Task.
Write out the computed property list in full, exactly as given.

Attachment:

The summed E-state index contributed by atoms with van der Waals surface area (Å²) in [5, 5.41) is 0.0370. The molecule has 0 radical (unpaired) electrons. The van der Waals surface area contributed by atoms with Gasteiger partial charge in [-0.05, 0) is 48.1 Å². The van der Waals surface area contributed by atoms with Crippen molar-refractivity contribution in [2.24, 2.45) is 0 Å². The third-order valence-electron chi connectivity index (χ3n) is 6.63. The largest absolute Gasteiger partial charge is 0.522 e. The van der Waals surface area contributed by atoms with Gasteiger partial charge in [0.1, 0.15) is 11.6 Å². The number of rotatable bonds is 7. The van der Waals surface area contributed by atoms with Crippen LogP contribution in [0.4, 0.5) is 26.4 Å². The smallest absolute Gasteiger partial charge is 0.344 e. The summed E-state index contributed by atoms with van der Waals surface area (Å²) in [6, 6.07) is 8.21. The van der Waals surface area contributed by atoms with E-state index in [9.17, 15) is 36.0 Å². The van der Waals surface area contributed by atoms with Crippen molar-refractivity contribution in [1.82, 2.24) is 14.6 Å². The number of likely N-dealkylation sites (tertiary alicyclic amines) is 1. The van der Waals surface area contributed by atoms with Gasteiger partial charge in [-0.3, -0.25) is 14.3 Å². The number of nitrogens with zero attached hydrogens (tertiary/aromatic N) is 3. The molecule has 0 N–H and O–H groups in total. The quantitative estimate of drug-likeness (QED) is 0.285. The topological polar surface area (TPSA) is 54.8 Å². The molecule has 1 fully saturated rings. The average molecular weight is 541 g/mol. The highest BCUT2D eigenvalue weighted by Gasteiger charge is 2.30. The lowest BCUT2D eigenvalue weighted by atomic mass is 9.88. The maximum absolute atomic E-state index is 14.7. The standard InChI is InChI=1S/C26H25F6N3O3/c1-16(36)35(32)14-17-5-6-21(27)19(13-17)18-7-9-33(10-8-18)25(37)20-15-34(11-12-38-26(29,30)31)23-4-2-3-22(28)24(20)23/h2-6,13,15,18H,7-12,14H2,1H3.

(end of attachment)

The summed E-state index contributed by atoms with van der Waals surface area (Å²) in [5, 5.41) is 0.0370. The molecule has 0 radical (unpaired) electrons. The van der Waals surface area contributed by atoms with Gasteiger partial charge in [-0.05, 0) is 48.1 Å². The van der Waals surface area contributed by atoms with Crippen molar-refractivity contribution in [2.24, 2.45) is 0 Å². The third-order valence-electron chi connectivity index (χ3n) is 6.63. The largest absolute Gasteiger partial charge is 0.522 e. The van der Waals surface area contributed by atoms with Gasteiger partial charge in [0.1, 0.15) is 11.6 Å². The number of rotatable bonds is 7. The van der Waals surface area contributed by atoms with Crippen LogP contribution in [0.4, 0.5) is 26.4 Å². The smallest absolute Gasteiger partial charge is 0.344 e. The summed E-state index contributed by atoms with van der Waals surface area (Å²) in [6, 6.07) is 8.21. The van der Waals surface area contributed by atoms with E-state index in [9.17, 15) is 36.0 Å². The van der Waals surface area contributed by atoms with Crippen molar-refractivity contribution in [1.82, 2.24) is 14.6 Å². The number of likely N-dealkylation sites (tertiary alicyclic amines) is 1. The van der Waals surface area contributed by atoms with Gasteiger partial charge in [-0.3, -0.25) is 14.3 Å². The number of nitrogens with zero attached hydrogens (tertiary/aromatic N) is 3. The molecule has 0 N–H and O–H groups in total. The quantitative estimate of drug-likeness (QED) is 0.285. The topological polar surface area (TPSA) is 54.8 Å². The molecule has 1 fully saturated rings. The average molecular weight is 541 g/mol. The highest BCUT2D eigenvalue weighted by Gasteiger charge is 2.30. The lowest BCUT2D eigenvalue weighted by atomic mass is 9.88. The maximum absolute atomic E-state index is 14.7. The standard InChI is InChI=1S/C26H25F6N3O3/c1-16(36)35(32)14-17-5-6-21(27)19(13-17)18-7-9-33(10-8-18)25(37)20-15-34(11-12-38-26(29,30)31)23-4-2-3-22(28)24(20)23/h2-6,13,15,18H,7-12,14H2,1H3.